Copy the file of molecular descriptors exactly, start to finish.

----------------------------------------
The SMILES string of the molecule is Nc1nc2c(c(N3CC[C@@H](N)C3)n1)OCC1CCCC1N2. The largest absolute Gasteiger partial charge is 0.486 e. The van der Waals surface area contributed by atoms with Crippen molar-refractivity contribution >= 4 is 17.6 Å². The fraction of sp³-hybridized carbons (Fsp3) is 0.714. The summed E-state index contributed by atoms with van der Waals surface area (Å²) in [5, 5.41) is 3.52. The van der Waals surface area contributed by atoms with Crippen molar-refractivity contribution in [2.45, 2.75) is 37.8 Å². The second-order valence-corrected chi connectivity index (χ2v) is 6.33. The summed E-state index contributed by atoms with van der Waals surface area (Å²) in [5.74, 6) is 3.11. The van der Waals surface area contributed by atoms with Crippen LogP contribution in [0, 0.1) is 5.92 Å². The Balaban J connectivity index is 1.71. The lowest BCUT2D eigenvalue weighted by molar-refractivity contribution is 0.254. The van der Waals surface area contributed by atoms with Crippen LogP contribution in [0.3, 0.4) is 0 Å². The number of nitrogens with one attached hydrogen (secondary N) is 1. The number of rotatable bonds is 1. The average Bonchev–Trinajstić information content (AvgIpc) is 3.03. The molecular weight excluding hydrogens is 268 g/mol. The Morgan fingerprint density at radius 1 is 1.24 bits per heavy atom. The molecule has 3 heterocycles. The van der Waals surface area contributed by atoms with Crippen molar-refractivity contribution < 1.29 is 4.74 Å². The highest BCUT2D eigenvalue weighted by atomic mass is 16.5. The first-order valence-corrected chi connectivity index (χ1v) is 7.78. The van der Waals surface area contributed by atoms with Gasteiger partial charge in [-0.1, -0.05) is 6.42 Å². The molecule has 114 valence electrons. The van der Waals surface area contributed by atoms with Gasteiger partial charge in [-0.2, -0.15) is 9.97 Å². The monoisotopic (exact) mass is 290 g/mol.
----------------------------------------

The SMILES string of the molecule is Nc1nc2c(c(N3CC[C@@H](N)C3)n1)OCC1CCCC1N2. The largest absolute Gasteiger partial charge is 0.486 e. The van der Waals surface area contributed by atoms with Crippen molar-refractivity contribution >= 4 is 17.6 Å². The fraction of sp³-hybridized carbons (Fsp3) is 0.714. The summed E-state index contributed by atoms with van der Waals surface area (Å²) in [5, 5.41) is 3.52. The van der Waals surface area contributed by atoms with Crippen molar-refractivity contribution in [2.45, 2.75) is 37.8 Å². The second-order valence-corrected chi connectivity index (χ2v) is 6.33. The summed E-state index contributed by atoms with van der Waals surface area (Å²) in [5.74, 6) is 3.11. The van der Waals surface area contributed by atoms with Crippen LogP contribution in [0, 0.1) is 5.92 Å². The Balaban J connectivity index is 1.71. The lowest BCUT2D eigenvalue weighted by molar-refractivity contribution is 0.254. The van der Waals surface area contributed by atoms with Crippen LogP contribution in [0.3, 0.4) is 0 Å². The number of nitrogens with one attached hydrogen (secondary N) is 1. The number of rotatable bonds is 1. The average Bonchev–Trinajstić information content (AvgIpc) is 3.03. The molecular weight excluding hydrogens is 268 g/mol. The Morgan fingerprint density at radius 1 is 1.24 bits per heavy atom. The molecule has 3 heterocycles. The van der Waals surface area contributed by atoms with Crippen molar-refractivity contribution < 1.29 is 4.74 Å². The highest BCUT2D eigenvalue weighted by atomic mass is 16.5. The first-order valence-corrected chi connectivity index (χ1v) is 7.78. The van der Waals surface area contributed by atoms with Gasteiger partial charge in [-0.1, -0.05) is 6.42 Å². The molecule has 114 valence electrons. The van der Waals surface area contributed by atoms with Gasteiger partial charge in [-0.2, -0.15) is 9.97 Å². The monoisotopic (exact) mass is 290 g/mol.